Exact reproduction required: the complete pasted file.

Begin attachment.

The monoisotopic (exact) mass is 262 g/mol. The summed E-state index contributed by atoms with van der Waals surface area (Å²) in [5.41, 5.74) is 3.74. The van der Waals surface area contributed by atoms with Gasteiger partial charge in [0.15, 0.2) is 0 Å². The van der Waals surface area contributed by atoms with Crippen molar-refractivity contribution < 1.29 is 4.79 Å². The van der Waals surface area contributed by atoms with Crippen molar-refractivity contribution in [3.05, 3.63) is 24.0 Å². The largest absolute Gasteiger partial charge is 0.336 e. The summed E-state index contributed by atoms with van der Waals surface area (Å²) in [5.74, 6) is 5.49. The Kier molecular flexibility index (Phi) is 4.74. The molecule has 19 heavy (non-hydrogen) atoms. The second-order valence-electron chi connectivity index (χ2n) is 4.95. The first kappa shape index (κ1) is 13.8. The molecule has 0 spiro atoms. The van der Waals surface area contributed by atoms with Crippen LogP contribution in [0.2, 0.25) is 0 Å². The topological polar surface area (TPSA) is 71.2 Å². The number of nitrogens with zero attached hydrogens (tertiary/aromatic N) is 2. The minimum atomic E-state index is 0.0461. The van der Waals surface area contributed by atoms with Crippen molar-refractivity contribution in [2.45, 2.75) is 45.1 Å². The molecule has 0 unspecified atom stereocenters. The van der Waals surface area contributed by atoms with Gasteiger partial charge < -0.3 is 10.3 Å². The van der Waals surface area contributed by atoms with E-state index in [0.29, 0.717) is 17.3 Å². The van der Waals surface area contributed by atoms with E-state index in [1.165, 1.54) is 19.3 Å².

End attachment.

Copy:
The monoisotopic (exact) mass is 262 g/mol. The summed E-state index contributed by atoms with van der Waals surface area (Å²) in [5.41, 5.74) is 3.74. The van der Waals surface area contributed by atoms with Gasteiger partial charge in [0.15, 0.2) is 0 Å². The van der Waals surface area contributed by atoms with Crippen molar-refractivity contribution < 1.29 is 4.79 Å². The van der Waals surface area contributed by atoms with Crippen molar-refractivity contribution in [3.05, 3.63) is 24.0 Å². The largest absolute Gasteiger partial charge is 0.336 e. The summed E-state index contributed by atoms with van der Waals surface area (Å²) in [5.74, 6) is 5.49. The Kier molecular flexibility index (Phi) is 4.74. The molecule has 19 heavy (non-hydrogen) atoms. The second-order valence-electron chi connectivity index (χ2n) is 4.95. The first kappa shape index (κ1) is 13.8. The molecule has 0 spiro atoms. The van der Waals surface area contributed by atoms with Crippen LogP contribution in [0.2, 0.25) is 0 Å². The topological polar surface area (TPSA) is 71.2 Å². The number of nitrogens with zero attached hydrogens (tertiary/aromatic N) is 2. The minimum atomic E-state index is 0.0461. The van der Waals surface area contributed by atoms with Crippen molar-refractivity contribution in [2.45, 2.75) is 45.1 Å². The molecule has 0 unspecified atom stereocenters. The van der Waals surface area contributed by atoms with Gasteiger partial charge < -0.3 is 10.3 Å². The van der Waals surface area contributed by atoms with E-state index in [0.29, 0.717) is 17.3 Å². The van der Waals surface area contributed by atoms with E-state index in [1.165, 1.54) is 19.3 Å².